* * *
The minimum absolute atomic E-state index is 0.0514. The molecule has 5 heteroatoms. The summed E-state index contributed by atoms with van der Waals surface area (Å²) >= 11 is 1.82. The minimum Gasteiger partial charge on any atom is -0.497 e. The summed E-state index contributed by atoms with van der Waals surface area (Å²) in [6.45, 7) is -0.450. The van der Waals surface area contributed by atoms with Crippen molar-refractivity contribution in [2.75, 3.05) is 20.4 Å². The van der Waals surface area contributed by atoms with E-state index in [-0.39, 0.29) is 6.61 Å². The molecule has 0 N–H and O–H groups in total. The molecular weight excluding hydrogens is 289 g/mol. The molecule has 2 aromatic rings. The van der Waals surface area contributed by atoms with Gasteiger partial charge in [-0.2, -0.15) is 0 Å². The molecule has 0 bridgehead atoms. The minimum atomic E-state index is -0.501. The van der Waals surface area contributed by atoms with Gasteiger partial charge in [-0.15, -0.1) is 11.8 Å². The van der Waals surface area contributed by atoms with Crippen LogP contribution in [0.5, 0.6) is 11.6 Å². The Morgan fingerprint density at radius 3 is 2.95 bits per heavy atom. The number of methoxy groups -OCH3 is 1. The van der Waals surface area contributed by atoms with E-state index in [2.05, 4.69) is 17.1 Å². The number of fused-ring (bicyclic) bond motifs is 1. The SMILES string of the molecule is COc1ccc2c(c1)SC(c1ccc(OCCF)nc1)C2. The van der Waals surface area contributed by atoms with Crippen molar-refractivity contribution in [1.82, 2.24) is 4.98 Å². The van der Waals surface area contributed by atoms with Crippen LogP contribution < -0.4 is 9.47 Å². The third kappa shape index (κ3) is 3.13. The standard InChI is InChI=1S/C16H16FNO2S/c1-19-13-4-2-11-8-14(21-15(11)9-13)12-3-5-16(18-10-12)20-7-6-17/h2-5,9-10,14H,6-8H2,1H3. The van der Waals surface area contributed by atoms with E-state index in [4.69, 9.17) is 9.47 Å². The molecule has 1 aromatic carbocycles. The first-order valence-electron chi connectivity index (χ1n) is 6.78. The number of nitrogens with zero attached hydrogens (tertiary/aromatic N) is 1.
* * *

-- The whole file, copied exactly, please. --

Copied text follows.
The minimum absolute atomic E-state index is 0.0514. The molecule has 5 heteroatoms. The summed E-state index contributed by atoms with van der Waals surface area (Å²) >= 11 is 1.82. The minimum Gasteiger partial charge on any atom is -0.497 e. The summed E-state index contributed by atoms with van der Waals surface area (Å²) in [6.45, 7) is -0.450. The van der Waals surface area contributed by atoms with Crippen molar-refractivity contribution in [2.75, 3.05) is 20.4 Å². The van der Waals surface area contributed by atoms with E-state index in [-0.39, 0.29) is 6.61 Å². The molecule has 0 N–H and O–H groups in total. The molecular weight excluding hydrogens is 289 g/mol. The molecule has 2 aromatic rings. The van der Waals surface area contributed by atoms with Gasteiger partial charge in [-0.2, -0.15) is 0 Å². The molecule has 0 bridgehead atoms. The minimum atomic E-state index is -0.501. The van der Waals surface area contributed by atoms with Gasteiger partial charge in [-0.15, -0.1) is 11.8 Å². The van der Waals surface area contributed by atoms with Crippen LogP contribution in [0.5, 0.6) is 11.6 Å². The Morgan fingerprint density at radius 3 is 2.95 bits per heavy atom. The number of methoxy groups -OCH3 is 1. The van der Waals surface area contributed by atoms with E-state index in [2.05, 4.69) is 17.1 Å². The number of fused-ring (bicyclic) bond motifs is 1. The SMILES string of the molecule is COc1ccc2c(c1)SC(c1ccc(OCCF)nc1)C2. The van der Waals surface area contributed by atoms with Crippen molar-refractivity contribution in [1.82, 2.24) is 4.98 Å². The van der Waals surface area contributed by atoms with Crippen LogP contribution < -0.4 is 9.47 Å². The third kappa shape index (κ3) is 3.13. The standard InChI is InChI=1S/C16H16FNO2S/c1-19-13-4-2-11-8-14(21-15(11)9-13)12-3-5-16(18-10-12)20-7-6-17/h2-5,9-10,14H,6-8H2,1H3. The van der Waals surface area contributed by atoms with E-state index in [4.69, 9.17) is 9.47 Å². The molecule has 1 aromatic carbocycles. The first-order valence-electron chi connectivity index (χ1n) is 6.78. The number of nitrogens with zero attached hydrogens (tertiary/aromatic N) is 1.